In recent years, young people’s access to sexual and reproductive health care has improved due to the expanded reach of services, including an increase in the number of school-based health centers. Still, many youth experience significant barriers not only to accessing sexual and reproductive health care, but also to care that is inclusive and trauma-informed. Young people who identify as LGBTQ+, Black, or Latine[i] have greater sexual and reproductive health disparities than other young people their age. And if these young people live in a rural area or in a southern U.S. state, accessing sexual and reproductive health care is often even more difficult.
To determine the efficacy of a mobile intervention that may reduce barriers to care, Power to Decide is collaborating with Child Trends, MyHealthEd, and Healthy Teen Network to conduct a five-year (2021-2026) randomized control trial evaluation of SafeSpace, an app-based sexual health intervention designed for LGBTQ+, Black, and Latine youth. Funding for this evaluation comes from the Family and Youth Services Bureau (FYSB) through the Personal Responsibility Education Innovation Strategies (PREIS) program.
SafeSpace is a 10-week program delivered via a mobile application adapted from Real Talk by MyHealthEd. The SafeSpace developers designed the program to provide youth a secure space to share personal stories and build health literacy. Users receive lessons several times per week that center around real youth stories about a range of subjects. Users are encouraged to complete a short reflection and to check out the resources provided at the end of each lesson. The information and resources provided through SafeSpace are intended to 1) illustrate positive health decision making, 2) correct misconceptions about adolescent sexual behavior, 3) provide evidence of peer approval for healthy decision making, 4) promote communication with parents, and 5) provide teens with opportunities to build communication skills around these topics.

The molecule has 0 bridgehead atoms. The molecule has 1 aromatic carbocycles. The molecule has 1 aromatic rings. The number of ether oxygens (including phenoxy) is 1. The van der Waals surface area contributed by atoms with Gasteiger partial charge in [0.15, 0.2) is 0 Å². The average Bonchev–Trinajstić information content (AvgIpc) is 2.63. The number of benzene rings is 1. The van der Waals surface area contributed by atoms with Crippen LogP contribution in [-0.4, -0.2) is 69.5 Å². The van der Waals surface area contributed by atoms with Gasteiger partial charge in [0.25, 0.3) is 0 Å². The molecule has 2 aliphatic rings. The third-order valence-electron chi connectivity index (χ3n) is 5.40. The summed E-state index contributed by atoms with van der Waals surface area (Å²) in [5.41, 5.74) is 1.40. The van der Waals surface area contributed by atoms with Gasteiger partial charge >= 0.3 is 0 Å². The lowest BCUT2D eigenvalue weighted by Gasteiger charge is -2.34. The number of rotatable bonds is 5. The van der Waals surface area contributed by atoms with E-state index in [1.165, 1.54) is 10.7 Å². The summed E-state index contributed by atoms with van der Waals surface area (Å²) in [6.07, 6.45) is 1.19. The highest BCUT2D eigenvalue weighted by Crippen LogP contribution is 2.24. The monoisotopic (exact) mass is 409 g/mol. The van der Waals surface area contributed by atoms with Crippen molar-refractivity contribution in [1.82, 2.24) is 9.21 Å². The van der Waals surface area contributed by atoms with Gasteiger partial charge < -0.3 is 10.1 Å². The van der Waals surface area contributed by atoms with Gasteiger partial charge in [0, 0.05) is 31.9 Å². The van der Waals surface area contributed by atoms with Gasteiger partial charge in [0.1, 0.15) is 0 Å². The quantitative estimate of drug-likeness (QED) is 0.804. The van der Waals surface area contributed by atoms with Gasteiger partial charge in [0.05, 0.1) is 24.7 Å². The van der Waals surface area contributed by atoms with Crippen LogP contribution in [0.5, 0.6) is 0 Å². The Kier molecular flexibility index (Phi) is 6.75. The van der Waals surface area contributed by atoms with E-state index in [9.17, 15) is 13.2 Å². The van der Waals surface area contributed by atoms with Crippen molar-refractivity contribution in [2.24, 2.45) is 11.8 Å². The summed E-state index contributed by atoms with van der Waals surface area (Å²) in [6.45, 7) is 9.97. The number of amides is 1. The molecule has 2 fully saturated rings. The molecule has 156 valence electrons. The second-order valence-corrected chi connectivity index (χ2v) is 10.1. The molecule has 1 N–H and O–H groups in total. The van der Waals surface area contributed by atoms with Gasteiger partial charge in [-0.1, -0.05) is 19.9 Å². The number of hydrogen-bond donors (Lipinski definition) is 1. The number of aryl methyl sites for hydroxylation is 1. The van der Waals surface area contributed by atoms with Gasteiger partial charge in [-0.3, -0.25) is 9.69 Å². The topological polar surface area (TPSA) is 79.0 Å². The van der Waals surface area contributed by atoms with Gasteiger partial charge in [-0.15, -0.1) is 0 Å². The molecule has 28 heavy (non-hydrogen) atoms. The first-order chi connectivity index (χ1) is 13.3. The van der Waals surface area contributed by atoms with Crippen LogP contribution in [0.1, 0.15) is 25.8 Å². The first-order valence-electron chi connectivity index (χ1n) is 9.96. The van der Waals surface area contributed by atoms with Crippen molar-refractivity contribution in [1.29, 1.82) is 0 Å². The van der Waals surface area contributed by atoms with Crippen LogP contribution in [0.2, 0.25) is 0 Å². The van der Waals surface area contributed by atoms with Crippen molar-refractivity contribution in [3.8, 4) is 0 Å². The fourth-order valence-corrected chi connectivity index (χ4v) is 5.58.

As the evaluator, Child Trends is measuring the impact of receiving the SafeSpace program on five behavioral outcomes:
The study is enrolling approximately 1,000 young people ages 14-18 who were assigned female or intersex at birth and live in a southern U.S. state, with an emphasis on recruiting young people who are LGBTQ+, Black, and/or Latine, and/or people living in rural areas.
To complete this goal, Child Trends, Power to Decide, MyHealthEd, and Healthy Teen Network are conducting the following study activities:
Child Trends evaluation leads
Federal program officer
[i] We utilize the word “Latine” as a nonbinary, gender-inclusive term to refer to individuals of Latin American and Caribbean background. Unlike “Latinx,” which is mostly used in the mainland United States, Latine can be pronounced and conjugated in Spanish and other Latin languages. We acknowledge that the limitation of these terms is that, at this point in time, they are not widely used by the majority of the members of the communities that they are used to represent.
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